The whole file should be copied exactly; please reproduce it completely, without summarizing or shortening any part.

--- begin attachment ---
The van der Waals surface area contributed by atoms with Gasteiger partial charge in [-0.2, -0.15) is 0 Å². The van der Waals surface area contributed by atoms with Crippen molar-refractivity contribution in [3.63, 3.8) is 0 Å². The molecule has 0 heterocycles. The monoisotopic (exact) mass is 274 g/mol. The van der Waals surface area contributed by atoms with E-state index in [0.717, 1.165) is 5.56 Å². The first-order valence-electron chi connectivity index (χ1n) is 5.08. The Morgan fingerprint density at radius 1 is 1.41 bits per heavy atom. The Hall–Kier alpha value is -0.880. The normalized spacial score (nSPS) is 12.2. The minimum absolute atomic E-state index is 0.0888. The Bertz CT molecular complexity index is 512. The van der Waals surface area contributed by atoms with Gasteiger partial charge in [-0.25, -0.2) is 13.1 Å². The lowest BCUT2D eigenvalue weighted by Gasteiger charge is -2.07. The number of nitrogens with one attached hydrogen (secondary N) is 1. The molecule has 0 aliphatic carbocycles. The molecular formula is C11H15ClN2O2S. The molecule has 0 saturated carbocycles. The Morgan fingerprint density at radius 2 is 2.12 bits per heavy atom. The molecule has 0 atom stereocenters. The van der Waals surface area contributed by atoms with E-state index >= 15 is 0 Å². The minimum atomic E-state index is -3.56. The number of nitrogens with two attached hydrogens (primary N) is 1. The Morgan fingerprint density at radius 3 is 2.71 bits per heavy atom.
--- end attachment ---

The van der Waals surface area contributed by atoms with Gasteiger partial charge in [-0.2, -0.15) is 0 Å². The van der Waals surface area contributed by atoms with Crippen molar-refractivity contribution in [3.63, 3.8) is 0 Å². The molecule has 0 heterocycles. The monoisotopic (exact) mass is 274 g/mol. The van der Waals surface area contributed by atoms with E-state index in [0.717, 1.165) is 5.56 Å². The first-order valence-electron chi connectivity index (χ1n) is 5.08. The Morgan fingerprint density at radius 1 is 1.41 bits per heavy atom. The Hall–Kier alpha value is -0.880. The normalized spacial score (nSPS) is 12.2. The minimum absolute atomic E-state index is 0.0888. The Bertz CT molecular complexity index is 512. The van der Waals surface area contributed by atoms with Gasteiger partial charge in [-0.25, -0.2) is 13.1 Å². The lowest BCUT2D eigenvalue weighted by Gasteiger charge is -2.07. The number of nitrogens with one attached hydrogen (secondary N) is 1. The molecule has 0 aliphatic carbocycles. The molecular formula is C11H15ClN2O2S. The molecule has 0 saturated carbocycles. The Morgan fingerprint density at radius 2 is 2.12 bits per heavy atom. The molecule has 0 atom stereocenters. The van der Waals surface area contributed by atoms with E-state index >= 15 is 0 Å². The minimum atomic E-state index is -3.56. The number of nitrogens with two attached hydrogens (primary N) is 1. The Morgan fingerprint density at radius 3 is 2.71 bits per heavy atom.